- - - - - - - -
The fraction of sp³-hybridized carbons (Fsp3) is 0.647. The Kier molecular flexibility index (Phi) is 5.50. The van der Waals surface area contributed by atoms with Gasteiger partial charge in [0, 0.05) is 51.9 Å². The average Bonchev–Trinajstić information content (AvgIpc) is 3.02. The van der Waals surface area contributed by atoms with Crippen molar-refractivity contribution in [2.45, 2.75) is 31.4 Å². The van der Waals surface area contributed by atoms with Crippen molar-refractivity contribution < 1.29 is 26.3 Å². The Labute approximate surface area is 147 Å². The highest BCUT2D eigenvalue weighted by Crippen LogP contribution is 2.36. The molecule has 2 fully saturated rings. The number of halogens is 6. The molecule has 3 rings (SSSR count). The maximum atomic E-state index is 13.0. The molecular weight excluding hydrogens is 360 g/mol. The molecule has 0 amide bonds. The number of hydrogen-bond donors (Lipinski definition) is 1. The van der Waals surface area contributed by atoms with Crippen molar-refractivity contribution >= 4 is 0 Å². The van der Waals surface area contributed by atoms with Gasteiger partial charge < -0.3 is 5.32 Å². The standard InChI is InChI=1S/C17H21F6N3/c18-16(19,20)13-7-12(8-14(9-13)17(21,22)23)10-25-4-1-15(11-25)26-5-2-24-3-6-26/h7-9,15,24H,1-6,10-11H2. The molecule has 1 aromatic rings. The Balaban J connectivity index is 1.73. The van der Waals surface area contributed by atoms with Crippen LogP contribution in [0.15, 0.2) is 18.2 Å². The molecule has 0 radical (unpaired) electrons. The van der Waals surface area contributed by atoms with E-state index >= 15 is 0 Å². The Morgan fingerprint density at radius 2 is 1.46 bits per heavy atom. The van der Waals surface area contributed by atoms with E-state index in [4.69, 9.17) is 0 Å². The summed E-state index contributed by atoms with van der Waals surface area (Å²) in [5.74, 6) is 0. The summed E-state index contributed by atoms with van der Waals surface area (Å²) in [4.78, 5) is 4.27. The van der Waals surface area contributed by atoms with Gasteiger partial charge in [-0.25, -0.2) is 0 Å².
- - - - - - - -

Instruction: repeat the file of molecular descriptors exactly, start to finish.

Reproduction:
The fraction of sp³-hybridized carbons (Fsp3) is 0.647. The Kier molecular flexibility index (Phi) is 5.50. The van der Waals surface area contributed by atoms with Gasteiger partial charge in [0, 0.05) is 51.9 Å². The average Bonchev–Trinajstić information content (AvgIpc) is 3.02. The van der Waals surface area contributed by atoms with Crippen molar-refractivity contribution in [2.45, 2.75) is 31.4 Å². The van der Waals surface area contributed by atoms with Crippen molar-refractivity contribution < 1.29 is 26.3 Å². The Labute approximate surface area is 147 Å². The highest BCUT2D eigenvalue weighted by Crippen LogP contribution is 2.36. The molecule has 2 fully saturated rings. The number of halogens is 6. The molecule has 3 rings (SSSR count). The maximum atomic E-state index is 13.0. The molecular weight excluding hydrogens is 360 g/mol. The molecule has 0 amide bonds. The number of hydrogen-bond donors (Lipinski definition) is 1. The van der Waals surface area contributed by atoms with Crippen molar-refractivity contribution >= 4 is 0 Å². The van der Waals surface area contributed by atoms with Gasteiger partial charge < -0.3 is 5.32 Å². The standard InChI is InChI=1S/C17H21F6N3/c18-16(19,20)13-7-12(8-14(9-13)17(21,22)23)10-25-4-1-15(11-25)26-5-2-24-3-6-26/h7-9,15,24H,1-6,10-11H2. The molecule has 1 aromatic rings. The Balaban J connectivity index is 1.73. The van der Waals surface area contributed by atoms with Crippen LogP contribution in [0.15, 0.2) is 18.2 Å². The molecule has 0 radical (unpaired) electrons. The van der Waals surface area contributed by atoms with E-state index >= 15 is 0 Å². The Morgan fingerprint density at radius 2 is 1.46 bits per heavy atom. The van der Waals surface area contributed by atoms with E-state index in [4.69, 9.17) is 0 Å². The summed E-state index contributed by atoms with van der Waals surface area (Å²) in [5.74, 6) is 0. The summed E-state index contributed by atoms with van der Waals surface area (Å²) in [4.78, 5) is 4.27. The van der Waals surface area contributed by atoms with Gasteiger partial charge in [-0.25, -0.2) is 0 Å².